Church

Review of The Reformation by Diarmaid MacCulloch

The Reformation by Diarmaid MacCulloch

It’s been a while since I last posted. PhD work has eaten up most of my days, so I barely have time to read anything for fun. This is not to say that I don’t enjoy what I’m researching. I do. However, I would like to put aside more time to read for pleasure.

Throughout the month of January, I read The Reformation by Diarmaid MacCulloch. I picked up this work because I study literature produced during the French Reformation. I also wanted a study that would take me outside of France so that I could get a holistic view of this period. When I started the book, I was naïve enough to think that I knew most everything about the magisterial reformers (Luther, Zwingli, and Calvin). I couldn’t have been more wrong. I discovered that Zwingli and his colleague Heinrich Bullinger had quite a sophisticated theology of communion, despite denying a bodily presence of Christ in the Eucharist. Bullinger’s covenant theology came to have a great influence on other Reformed movements. The Reformation involved many other reformers with conflicting beliefs about what Christian reform should look like. Many of these movements (the Italian Spirituali, the Évangéliques, the Hutterites) rarely appear in popular histories of the Reformation, but are included in this book. The sections on the Atlantic Isles are particularly strong.

The Reformation was a very violent era. Inquisitions and witch trials existed during the Middle Ages but they were much more common during the early modern period. In France, there were two major massacres (of the Waldensians in 1545 and of the Huguenots in 1572) as well as seven religious wars. Two French kings (Henri III and Henri IV) were assassinated by members of the ultra-conservative Catholic Guise faction. Henri III’s assassin Jacques Clement was even venerated as a martyr by the Guises. The most “tolerant” part of Europe appears to have been the kingdom of Poland-Lithuania. At one time, even non-Trinitarians were allowed to worship freely there.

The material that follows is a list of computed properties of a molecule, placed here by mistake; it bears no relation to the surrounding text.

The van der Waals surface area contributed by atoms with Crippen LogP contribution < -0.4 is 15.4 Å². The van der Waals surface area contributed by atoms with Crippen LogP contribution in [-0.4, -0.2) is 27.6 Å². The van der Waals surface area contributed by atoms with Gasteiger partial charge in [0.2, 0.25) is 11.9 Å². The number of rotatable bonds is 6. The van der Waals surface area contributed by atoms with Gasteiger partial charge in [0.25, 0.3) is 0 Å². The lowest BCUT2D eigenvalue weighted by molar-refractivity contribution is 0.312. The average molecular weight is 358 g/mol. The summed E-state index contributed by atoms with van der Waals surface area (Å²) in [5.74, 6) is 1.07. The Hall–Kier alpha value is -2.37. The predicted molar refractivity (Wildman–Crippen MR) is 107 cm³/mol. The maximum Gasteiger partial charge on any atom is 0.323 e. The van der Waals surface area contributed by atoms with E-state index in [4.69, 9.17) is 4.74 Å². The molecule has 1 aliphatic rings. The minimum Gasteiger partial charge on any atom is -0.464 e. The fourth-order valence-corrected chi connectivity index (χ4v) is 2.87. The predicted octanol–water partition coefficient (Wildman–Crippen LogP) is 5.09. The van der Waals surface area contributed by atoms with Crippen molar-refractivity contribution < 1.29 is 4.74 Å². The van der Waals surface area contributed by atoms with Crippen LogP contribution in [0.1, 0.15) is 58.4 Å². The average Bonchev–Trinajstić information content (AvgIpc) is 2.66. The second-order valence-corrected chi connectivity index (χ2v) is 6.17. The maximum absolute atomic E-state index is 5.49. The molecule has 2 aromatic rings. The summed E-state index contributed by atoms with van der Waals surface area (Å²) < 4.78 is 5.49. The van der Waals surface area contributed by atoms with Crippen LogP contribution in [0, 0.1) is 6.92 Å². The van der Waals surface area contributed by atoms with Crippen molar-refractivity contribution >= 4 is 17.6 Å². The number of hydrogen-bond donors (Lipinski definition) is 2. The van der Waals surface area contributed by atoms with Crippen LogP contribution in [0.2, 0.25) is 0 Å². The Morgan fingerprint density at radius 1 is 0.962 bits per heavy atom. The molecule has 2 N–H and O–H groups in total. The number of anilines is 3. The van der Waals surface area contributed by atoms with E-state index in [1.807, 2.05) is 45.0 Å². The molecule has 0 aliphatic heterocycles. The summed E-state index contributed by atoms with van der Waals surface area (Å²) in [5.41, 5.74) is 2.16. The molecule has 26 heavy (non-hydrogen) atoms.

In popular imagination, the Renaissance has come to represent creativity, renewal, and openness to new ideas (after all, it’s in the name). There is some truth in that. Yet, some of the greatest human atrocities were also committed during this century. If you are looking for an overview of the Reformation, there is no better place to start than here. The Reformation is written by one of the most prominent scholars of the English Reformation. As such, it contains all of the rigor and nuance that one would expect from a scholarly work, yet without the plodding academic prose.

Social Justice, Voltaire

Voltaire’s Treatise on Tolerance (The Calas Affair)

Image result for the calas affair
François Dubois, The Saint Bartholomew’s Day Massacre (c. 1576)

On March 10, 1762 Jean Calas was tortured and executed for allegedly murdering his son Marc-Antoine. Although Jean was the only member of the family executed, his wife, servant, son Paul, and friend M. Gaubert Lavaysse were also implicated in the murder. The Calas affair came to Voltaire’s attention because it appeared to be a case of religious fanaticism.

Jean’s eldest son Louis had already converted to Catholicism years earlier, and the family employed a Catholic servant. Still, the court sided with the crowd and ruled that Jean murdered his Catholic son for heresy. If Jean was required by his Calvinist faith to murder his son (as the Catholic prosecutors claimed), why did he employ a Catholic servant? And why would the Catholic servant agree to murder a fellow Catholic?